The Price You Pay For Dreaming

Once upon a time, on the night of April 16th 2012 to be exact, I read an essay online that broke my heart. Isn’t it funny how, at the time, you don’t realise it’s your heart that’s breaking? You don’t hear the sound of snap like with a bone. This night I didn’t hear anything at all.

My husband was out at a meeting, and, because it was late, the kids were all asleep in bed. It was nine pm. I’m an early riser, and I tend to go to bed around then or just after, and read till I fall asleep. This night I didn’t though. This night I read the essay and shut the computer off quickly, but I couldn’t go to bed. I couldn’t say anything, and I was grateful that there was nobody there to not say anything to, because silence is awkward when you can’t, or don’t want to, explain it.

It took half an hour for me to realise something had broken. I washed the dishes and tidied up the lounge room and wandered back into the study to turn the computer on again and reread it and then thought better of it and brought the cat in and checked the sleeping children and eventually, because there was nothing else left to do, went into my bedroom and shut the door.

It must have been the click of the door jamb that did it, or maybe the so-familiar mess of discarded clothes and things to be dealt with. My unmade bed looked sad and empty, and suddenly I realised it was exactly like me. Words of an old song ran through my brain, and I looked away; turned my face into the coats hanging on the back of the door, and, just as suddenly as my heart had broken half an hour before, the sobs burst out of me.

I cried for half an hour, no less. Every time my tears subsided that song rang in my brain again like a punch to the gut. I hadn’t heard that song in years, and I hated it right then with a passion that I couldn’t contain, and everything it represented. It was an old Laura Branigan song, and that one line “I don’t wanna know the price I’m gonna pay for dreaming/Now that your dreams have come true” pummeled me again and again.

Dreams are hard to bear.

The essay was beautiful. It was written by the very talented Vila Gingerich, and spoke eloquently of her childhood passion to travel the world, and how she’d buried that dream only to one day be able to live it. It spoke to me in the deepest places of my own childhood passion, to see North, and how my own plans for an overseas trip six months earlier had been thwarted by circumstances beyond my control.

I still feel it in my body, that night of the heartbreak. I carry it with me, and maybe I always will, like a ridged scar where a wound has healed. I didn’t know then that, only seven months later, I’d be stepping off an aeroplane onto American soil for the very first time and getting my very first stamp in my virgin passport. You never know what’s going to happen in the future. This is the hard place. All you can do is bear the heartbreak of the present, and keep moving forward.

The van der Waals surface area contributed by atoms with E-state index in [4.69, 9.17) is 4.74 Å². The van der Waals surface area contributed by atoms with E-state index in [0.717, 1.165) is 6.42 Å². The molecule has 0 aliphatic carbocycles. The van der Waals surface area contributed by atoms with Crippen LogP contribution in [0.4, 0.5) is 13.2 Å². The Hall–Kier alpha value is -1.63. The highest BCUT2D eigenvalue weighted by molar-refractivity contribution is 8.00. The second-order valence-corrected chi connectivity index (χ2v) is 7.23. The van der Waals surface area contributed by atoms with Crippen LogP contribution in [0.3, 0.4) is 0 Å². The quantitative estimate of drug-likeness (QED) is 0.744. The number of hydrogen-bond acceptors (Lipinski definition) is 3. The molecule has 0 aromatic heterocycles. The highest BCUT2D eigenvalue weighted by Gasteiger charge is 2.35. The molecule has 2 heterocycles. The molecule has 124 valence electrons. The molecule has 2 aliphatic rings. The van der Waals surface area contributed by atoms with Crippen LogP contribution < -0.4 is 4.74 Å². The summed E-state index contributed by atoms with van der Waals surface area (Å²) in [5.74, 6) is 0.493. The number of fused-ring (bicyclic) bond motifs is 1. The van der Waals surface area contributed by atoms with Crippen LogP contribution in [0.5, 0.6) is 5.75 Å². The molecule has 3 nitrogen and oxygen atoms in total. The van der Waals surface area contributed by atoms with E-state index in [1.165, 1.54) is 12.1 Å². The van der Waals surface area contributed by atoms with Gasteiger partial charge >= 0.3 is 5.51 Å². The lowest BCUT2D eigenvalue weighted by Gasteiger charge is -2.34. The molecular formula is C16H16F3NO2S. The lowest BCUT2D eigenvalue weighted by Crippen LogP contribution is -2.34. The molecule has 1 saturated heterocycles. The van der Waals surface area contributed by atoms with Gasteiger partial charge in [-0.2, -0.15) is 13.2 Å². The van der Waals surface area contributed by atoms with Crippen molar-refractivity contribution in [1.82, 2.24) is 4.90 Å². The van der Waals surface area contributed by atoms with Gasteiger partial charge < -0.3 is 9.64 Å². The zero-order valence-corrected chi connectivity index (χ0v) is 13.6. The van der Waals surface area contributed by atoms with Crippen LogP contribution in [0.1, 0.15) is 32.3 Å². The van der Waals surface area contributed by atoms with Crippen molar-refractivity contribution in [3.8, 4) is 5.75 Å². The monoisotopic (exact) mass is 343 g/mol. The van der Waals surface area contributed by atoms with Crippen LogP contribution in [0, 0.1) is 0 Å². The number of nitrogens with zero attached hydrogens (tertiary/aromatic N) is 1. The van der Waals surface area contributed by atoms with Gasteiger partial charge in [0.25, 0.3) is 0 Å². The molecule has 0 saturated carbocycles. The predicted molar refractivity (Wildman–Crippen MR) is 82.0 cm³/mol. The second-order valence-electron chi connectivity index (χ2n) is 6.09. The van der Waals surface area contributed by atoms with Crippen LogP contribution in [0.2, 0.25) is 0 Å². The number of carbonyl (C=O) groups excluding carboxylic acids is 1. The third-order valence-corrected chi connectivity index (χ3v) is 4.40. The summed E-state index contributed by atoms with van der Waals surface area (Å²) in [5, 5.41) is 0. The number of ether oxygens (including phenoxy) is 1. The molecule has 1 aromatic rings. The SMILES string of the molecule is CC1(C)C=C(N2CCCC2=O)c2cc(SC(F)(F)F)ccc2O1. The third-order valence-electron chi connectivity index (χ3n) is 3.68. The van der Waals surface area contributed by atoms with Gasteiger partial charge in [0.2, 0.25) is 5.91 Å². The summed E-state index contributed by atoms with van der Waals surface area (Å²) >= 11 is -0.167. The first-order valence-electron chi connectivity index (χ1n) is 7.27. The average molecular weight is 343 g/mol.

I didn’t know, either, when I sobbed my heart out back in Australia after I returned home with a heart full-to-bursting with love for the good old US of A, that I’d be going back again so soon; that I’d be packing up my entire family and planning a mammoth two-month hike over most of the North American continent. You never know what the future will hold. That can be a hard thing.

I’ve tried not to talk about the upcoming trip that much, mainly because I’m so painfully aware that, while this is my dream come true, so many of my friends and people I love dearly are still waiting for their dreams. It’s a hard place. There’s a price you pay for dreaming.

I’m not writing this to say “Hey folks, it’s okay! It all works out in the end, and you’ll get your dream!” I can’t say that. I’m writing it to say exactly what that song said to me: dreaming hurts. Waiting hurts. Not knowing the future hurts. Watching other people walk out into your dream hurts too.

This is why I’ll cry, yet again, when I’m on that aeroplane. This is why I’l never, ever, take my dreams for granted.

I know it hurts. But keep believing.


19 thoughts on “The Price You Pay For Dreaming

  1. I started thinking about my childhood dream, after I became disabled. It was all I could think about…When I was in elementary school, I had the chance to be a cheerleader, and I was so scared,because I thought u had to do cartwheels n stuff…I left the park where the tryouts were being held that day. I regret it so much because I could have had a totally better life,……….. Anyway, I thought better of it because I would not have my 3 Wonderful boys!!!!!!!

  2. Since I was born a businessman all my dreams were goals. I kept the personal stuff out of the way. I did not let up until i was 74 and read a book about people pleasing. I did not cry, but got angry. I never allowed anger in my life, but all of a sudden like an erupting volcano the anger and rage poured out. lol No, I did not harm any one, but a couple of gals head my not to nice language. That was so startling, it scared me.

    I have wondered about things. Did my wife ever cheat? If she did, what would I do? What if my kids start dying before me? What if I end up homeless?